|MadSci Network: Physics|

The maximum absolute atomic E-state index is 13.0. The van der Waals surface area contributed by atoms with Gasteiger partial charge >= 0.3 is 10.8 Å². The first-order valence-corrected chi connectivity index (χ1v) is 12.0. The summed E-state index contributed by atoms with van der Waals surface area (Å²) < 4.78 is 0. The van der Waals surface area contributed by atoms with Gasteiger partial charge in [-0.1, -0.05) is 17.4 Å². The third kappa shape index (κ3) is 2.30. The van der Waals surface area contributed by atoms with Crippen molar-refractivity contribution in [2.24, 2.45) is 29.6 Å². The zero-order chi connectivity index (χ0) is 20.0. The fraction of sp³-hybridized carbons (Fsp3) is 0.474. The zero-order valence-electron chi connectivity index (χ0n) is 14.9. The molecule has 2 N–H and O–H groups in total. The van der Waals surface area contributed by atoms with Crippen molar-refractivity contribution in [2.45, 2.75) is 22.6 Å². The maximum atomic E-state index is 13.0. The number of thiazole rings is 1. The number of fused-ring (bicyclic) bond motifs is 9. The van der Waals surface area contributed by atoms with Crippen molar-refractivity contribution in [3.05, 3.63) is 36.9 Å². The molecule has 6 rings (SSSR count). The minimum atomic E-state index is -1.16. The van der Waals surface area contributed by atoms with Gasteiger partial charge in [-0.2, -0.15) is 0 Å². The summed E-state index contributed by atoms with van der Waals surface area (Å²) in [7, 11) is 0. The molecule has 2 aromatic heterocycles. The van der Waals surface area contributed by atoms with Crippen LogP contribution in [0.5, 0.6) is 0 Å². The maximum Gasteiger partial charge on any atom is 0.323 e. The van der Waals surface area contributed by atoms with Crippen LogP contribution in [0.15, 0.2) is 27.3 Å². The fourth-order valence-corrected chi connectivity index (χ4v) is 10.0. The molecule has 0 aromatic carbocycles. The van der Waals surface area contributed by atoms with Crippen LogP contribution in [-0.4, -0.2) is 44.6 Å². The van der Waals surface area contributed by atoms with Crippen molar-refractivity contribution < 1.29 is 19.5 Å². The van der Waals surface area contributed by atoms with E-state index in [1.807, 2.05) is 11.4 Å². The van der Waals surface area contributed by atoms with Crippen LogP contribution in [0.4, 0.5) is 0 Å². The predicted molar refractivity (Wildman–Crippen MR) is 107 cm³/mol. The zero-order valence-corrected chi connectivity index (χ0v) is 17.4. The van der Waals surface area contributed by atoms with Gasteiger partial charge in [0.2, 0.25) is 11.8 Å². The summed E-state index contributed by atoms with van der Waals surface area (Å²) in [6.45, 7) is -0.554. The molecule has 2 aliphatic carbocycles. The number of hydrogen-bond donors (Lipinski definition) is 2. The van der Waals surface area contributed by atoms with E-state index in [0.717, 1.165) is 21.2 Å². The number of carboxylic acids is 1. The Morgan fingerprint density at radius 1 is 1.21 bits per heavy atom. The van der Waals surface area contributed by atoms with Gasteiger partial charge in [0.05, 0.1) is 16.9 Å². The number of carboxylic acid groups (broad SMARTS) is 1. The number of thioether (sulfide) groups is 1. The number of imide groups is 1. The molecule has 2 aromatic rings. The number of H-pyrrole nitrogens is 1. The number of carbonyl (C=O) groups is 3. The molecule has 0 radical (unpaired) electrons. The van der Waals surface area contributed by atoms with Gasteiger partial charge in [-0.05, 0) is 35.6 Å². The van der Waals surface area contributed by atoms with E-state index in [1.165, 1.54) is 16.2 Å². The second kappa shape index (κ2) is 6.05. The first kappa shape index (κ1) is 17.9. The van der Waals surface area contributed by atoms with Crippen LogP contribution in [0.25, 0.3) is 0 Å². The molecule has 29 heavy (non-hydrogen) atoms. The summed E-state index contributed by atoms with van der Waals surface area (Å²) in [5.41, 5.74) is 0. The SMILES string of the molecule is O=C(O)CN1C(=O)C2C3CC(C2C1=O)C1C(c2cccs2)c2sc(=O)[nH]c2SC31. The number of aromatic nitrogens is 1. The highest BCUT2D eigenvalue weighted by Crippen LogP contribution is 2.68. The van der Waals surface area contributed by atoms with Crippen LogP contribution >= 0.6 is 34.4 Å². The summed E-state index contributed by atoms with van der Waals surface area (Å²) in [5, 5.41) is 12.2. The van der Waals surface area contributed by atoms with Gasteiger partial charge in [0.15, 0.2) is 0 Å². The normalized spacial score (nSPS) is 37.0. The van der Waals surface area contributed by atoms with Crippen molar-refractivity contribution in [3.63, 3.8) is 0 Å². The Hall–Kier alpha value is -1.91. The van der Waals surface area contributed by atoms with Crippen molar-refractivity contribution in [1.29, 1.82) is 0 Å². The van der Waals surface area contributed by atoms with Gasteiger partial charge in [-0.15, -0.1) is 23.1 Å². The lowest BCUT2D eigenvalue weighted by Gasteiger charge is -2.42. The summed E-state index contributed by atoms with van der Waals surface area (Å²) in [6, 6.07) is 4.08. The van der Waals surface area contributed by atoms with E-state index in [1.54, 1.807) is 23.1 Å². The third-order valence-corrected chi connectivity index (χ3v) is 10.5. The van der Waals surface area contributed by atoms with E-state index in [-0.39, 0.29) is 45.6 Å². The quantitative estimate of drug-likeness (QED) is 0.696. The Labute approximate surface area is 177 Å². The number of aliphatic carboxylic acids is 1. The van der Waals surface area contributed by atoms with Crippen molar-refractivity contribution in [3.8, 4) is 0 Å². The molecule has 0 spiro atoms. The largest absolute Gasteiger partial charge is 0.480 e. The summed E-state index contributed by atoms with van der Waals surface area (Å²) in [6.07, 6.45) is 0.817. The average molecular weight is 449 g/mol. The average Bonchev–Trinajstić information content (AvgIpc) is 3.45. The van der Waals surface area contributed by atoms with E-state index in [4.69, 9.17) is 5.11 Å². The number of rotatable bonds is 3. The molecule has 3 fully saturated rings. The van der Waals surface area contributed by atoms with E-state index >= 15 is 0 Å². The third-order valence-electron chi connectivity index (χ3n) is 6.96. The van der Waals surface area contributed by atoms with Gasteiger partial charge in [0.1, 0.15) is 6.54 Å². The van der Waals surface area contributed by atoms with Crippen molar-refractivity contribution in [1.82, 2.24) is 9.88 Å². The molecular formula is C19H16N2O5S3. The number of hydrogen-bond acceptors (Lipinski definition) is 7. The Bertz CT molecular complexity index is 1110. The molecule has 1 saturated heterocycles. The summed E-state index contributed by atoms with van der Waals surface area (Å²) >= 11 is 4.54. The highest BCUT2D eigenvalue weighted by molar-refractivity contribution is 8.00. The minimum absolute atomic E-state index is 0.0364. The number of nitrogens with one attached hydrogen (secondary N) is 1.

The ordinary soap bubble solutions are made of chemicals which evaporate rather quickly. What this means is that when you blow a soap bubble with them in the air, the thickness of the film is very small and you note that in a minute or less normally the bubble breaks. That is because as the film evaporates if becomes thinner and thinner and less weak, so that it then breaks under the stretching force of the higher pressure air inside the bubble. If the bubble were blown in vacuum (if possible to do) the film would evaportate very much more quickly because there is not air present on the outside to slow down the evaporation and so the life of the bubble would probably be very very short. However even more complicated, blowing such a bubble in a vacuum would be very difficult. Remember the bubble grows because the air pressure inside the bubble is greater than that outside the bubble and this higher pressure causes the bubble skin to stretch out.(normal air pressure). The easiest way to envision making such a bubble is to first imagine that you have a vacuum chamber with a pipe going through the chamber wall into the room, and with a valve on the room-end of the pipe. Then you can inject a drop of soap-bubble liquid into the pipe through the valve. valve. The liquid would be drawn through the tube towards the vacuum and when the drop reached the end of the tube it would form a film over the end of the tube and a bubble would form there. The bubble would begin to form immediately and grow in vacuum depending upon the rate of evaporation of the liquid on the inside of the pipe. It's life would depend on how fast the liquid evaporates away from the outside surface of the bubble into the vacuum. In this way you should be able to make bubbles in vacuum but their lifetime may be very short!
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